When a deadly EF4 tornado swept through Wood and Ottawa counties in the late-night hours of June 5, 2010 the 170-175 mile per hour winds ripped a path of destruction that devastated families, neighborhoods and a school district. Even before the dust could settle, emergency workers, individuals and relief organizations began stepping up to help victims.
The Red Cross and the Salvation Army mobilized to offer immediate help in the form of food, water, clothing and shelter to those who needed it.
The United Way of Greater Toledo helped organize and dispatch close to 4,000 volunteers in Wood and Ottawa counties.
ISOH/IMPACT, a community based non-profit charitable organization called for “bucket brigades” to collect cleaning and emergency supplies that victims would need. Churches, community groups, businesses and individuals also stepped in to do what they could.
Northwest Ohioans opened not only their hearts but their wallets too, donating directly to community organizations and holding and attending fundraisers that included a daylong concert event at Metcalf Airport, T-shirt sales, spaghetti dinners, bake sales and more.
In the months that followed, ISOH/IMPACT received $91,087.70 in donations for the NW Ohio & SE Michigan tornado relief effort and subsequently distributed relief in the form of cash, gift cards, food, water and services valued at $112,879.64 to an estimated 284 families, spokesperson Lori Kazmierczak said.
In Ottawa County, $93,353 has been distributed directly to families, according to Stephanie Kowal, director of Ottawa County Department of Job and Family Services, who headed the county’s Long Term Recovery Committee. In addition, $5,000 has been distributed to Allen Township to assist with cleanup costs associated with the disaster.
In addition to meeting immediate and long-term recovery needs of the families, the Recovery Team felt it was important to help residents be better prepared for future weather emergencies, Kowal said, adding that the committee has opted to use $15,000 to purchase weather emergency radios to be distributed to residents impacted by the storm, as well as others in the Allen/Clay Township area. The radios will be distributed in March by the fire district in conjunction with Severe Weather Week.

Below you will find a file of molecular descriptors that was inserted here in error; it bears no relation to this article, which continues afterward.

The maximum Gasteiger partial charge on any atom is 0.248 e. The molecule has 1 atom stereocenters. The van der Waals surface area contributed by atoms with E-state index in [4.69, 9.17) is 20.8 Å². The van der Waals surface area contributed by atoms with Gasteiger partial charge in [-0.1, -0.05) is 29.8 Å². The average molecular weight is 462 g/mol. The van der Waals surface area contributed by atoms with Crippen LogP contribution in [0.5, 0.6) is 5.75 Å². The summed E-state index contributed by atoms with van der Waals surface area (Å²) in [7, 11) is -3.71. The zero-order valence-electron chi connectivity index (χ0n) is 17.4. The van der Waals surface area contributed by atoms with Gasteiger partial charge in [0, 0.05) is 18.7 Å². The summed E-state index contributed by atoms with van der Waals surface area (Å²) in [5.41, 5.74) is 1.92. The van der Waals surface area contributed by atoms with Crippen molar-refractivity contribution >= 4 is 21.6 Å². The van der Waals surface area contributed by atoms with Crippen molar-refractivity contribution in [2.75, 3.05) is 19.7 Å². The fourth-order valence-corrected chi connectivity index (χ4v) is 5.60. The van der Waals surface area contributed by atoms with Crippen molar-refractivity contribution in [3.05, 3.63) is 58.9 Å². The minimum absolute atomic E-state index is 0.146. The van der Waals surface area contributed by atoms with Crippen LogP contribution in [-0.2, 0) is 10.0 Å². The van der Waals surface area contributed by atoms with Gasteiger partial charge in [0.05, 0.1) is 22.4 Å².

To date, the Wood County Long Term Recovery Committee has distributed more than $270,000 to 120-plus cases (case could be one person or a whole family).
“The majority of funds have been distributed,” said Michael George, director of United Way in Wood County and outgoing committee chair, “the distribution center for goods has closed, and survivors’ immediate and short-term needs have been addressed to the best of our ability.”
The needs of the community are still being addressed, and the LTRC envisions being involved well past the one-year anniversary of the tornado, according to Kelli Kreps, spokesperson for United Way of Greater Toledo.
The committee will continue to meet and there will still be help available for those who come forward with appropriate needs. Ron Sims, Lake Township Trustee, will take over as the committee chair.
The Lake Township Ministerial Association has committed to staying active and involved in the efforts. Local charities including the Red Cross and United Way will still be available for support.
“I think I speak on behalf of all tornado survivors when I say a gigantic thank you to everyone who stepped up to help their neighbors during this difficult time,” George said. “Nearly a quarter-million dollars, countless goods and supplies, and 14,000 hours of service from 3,500 community volunteers is an absolutely incredible showing of support.”
As always, people can dial United Way 2-1-1 to get connected not only to tornado relief needs, but any health or human service resource in the community, Kreps noted.
Dial 2-1-1 at any time or visit www.unitedwaytoledo.org/211 to get connected.